Stochastic Correlation Models

Gunter Meissner

“I think correlation modelling is basically at the stage volatility modelling was about 15 years ago”

– Vladimir Piterbarg

In finance, many variables such as equities, bonds, commodities, exchange rates, interest rates and volatility are often modelled with a stochastic process. In addition, from our empirical Chapter 2, we derived that financial correlations behave somewhat erratic and random. Therefore, it seems like a good idea to model financial correlations with a stochastic process.

The modelling of financial correlation with a stochastic process is fairly new, but several promising approaches exist. We will discuss them, but, before we do, let’s look at some basics.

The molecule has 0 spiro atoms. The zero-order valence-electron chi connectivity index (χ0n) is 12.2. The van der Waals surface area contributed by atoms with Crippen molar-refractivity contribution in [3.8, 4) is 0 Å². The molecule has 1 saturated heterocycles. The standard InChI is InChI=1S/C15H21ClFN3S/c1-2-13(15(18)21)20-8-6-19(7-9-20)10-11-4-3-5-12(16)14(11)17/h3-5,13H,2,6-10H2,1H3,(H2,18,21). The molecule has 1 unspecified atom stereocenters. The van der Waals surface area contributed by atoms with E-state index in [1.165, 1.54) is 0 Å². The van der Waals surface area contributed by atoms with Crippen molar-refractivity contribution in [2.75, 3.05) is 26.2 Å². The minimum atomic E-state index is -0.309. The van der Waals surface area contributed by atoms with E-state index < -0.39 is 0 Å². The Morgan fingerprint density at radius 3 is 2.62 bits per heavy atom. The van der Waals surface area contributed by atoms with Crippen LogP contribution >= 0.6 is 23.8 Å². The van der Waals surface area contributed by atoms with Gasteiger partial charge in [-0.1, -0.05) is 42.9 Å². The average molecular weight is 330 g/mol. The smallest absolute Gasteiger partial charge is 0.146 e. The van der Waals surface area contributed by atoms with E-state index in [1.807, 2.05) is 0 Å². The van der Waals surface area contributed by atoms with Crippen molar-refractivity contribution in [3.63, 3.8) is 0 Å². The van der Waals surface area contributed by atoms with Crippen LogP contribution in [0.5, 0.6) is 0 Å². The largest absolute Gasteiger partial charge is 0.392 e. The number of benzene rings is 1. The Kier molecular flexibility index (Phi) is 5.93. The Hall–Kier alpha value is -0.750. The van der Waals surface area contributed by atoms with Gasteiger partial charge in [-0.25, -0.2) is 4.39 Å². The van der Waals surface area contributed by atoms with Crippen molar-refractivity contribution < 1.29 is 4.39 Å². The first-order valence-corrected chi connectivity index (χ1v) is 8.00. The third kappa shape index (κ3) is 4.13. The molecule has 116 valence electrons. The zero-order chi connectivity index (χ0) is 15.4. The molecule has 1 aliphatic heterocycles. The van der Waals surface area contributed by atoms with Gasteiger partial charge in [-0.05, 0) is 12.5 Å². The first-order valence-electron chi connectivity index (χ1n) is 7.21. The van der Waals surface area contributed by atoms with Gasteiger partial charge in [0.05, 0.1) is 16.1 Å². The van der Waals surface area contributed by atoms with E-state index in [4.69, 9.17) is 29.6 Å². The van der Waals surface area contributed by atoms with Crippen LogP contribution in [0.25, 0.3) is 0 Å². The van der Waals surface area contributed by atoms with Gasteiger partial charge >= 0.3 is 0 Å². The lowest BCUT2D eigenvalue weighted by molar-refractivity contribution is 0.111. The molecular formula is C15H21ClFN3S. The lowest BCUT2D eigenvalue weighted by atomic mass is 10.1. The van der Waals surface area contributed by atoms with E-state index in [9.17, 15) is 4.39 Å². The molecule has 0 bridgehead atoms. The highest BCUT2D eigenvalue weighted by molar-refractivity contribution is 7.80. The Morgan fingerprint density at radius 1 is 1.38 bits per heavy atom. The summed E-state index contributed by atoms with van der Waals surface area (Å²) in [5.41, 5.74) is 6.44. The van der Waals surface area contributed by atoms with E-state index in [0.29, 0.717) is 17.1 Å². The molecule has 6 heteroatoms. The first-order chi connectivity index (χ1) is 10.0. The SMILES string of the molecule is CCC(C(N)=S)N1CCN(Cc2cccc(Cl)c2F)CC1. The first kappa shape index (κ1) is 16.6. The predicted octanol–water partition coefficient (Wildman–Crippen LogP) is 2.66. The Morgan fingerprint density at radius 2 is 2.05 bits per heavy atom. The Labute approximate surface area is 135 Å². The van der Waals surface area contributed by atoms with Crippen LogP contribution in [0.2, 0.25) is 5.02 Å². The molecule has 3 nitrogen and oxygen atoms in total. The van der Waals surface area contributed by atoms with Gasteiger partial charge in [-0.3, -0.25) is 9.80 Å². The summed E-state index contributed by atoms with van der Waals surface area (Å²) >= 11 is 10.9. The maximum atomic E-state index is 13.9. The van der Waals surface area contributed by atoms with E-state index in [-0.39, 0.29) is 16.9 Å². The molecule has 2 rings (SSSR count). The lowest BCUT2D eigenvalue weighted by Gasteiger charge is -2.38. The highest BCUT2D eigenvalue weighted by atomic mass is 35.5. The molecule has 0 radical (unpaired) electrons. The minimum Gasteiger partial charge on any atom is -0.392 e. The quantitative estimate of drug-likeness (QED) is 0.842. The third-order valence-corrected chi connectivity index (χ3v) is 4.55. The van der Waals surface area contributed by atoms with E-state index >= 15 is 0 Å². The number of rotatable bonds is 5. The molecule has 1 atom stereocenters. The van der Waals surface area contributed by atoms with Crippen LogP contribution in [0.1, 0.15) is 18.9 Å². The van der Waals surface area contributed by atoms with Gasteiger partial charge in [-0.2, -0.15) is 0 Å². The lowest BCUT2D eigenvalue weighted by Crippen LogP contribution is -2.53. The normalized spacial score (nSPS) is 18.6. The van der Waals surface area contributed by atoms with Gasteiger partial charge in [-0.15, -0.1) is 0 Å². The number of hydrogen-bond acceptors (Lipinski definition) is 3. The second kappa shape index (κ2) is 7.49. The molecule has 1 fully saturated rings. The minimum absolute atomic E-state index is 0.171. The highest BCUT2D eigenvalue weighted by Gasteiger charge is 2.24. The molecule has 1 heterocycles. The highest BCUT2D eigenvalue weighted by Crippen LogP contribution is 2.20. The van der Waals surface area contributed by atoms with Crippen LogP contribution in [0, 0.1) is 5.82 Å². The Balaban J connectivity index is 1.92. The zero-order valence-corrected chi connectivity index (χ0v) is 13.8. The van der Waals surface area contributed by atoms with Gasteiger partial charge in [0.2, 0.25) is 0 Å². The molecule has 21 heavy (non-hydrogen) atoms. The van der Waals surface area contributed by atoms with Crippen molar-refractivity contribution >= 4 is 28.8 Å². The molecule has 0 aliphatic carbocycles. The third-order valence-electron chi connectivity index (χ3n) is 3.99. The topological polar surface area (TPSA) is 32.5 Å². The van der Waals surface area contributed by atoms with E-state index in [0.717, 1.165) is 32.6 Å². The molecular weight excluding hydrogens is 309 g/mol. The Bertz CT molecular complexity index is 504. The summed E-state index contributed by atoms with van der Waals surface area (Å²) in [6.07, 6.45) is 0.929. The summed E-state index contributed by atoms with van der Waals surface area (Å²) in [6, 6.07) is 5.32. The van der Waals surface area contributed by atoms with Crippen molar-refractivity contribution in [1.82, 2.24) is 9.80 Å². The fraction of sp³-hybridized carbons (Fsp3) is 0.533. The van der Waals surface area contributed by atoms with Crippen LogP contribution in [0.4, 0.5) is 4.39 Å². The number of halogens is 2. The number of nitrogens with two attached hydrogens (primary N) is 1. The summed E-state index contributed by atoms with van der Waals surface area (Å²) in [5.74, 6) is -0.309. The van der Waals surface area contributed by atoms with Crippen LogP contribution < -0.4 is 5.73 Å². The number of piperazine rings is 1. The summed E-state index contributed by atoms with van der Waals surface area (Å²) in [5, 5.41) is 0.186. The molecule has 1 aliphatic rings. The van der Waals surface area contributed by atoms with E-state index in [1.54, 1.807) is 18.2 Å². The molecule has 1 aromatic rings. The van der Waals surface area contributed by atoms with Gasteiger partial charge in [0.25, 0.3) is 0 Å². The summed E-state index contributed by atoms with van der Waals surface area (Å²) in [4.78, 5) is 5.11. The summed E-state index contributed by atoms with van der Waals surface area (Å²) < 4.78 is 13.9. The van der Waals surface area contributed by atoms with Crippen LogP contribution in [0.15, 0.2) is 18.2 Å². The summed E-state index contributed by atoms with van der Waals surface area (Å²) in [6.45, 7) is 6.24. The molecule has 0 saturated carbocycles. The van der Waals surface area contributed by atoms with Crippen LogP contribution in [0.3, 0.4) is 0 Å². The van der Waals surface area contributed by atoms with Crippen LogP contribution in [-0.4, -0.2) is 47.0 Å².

WHAT IS A STOCHASTIC PROCESS?

The reader who has made it all the way to this chapter has, hopefully, a good idea of what a stochastic process is. But let us have a closer look. Let’s start with a deterministic process. A deterministic process is a process with a known outcome. For example counting numbers by one and the movement of the sun are deterministic processes. The opposite of a deterministic process is a stochastic process, also called “random process”. Hence, heuristically (meaning non

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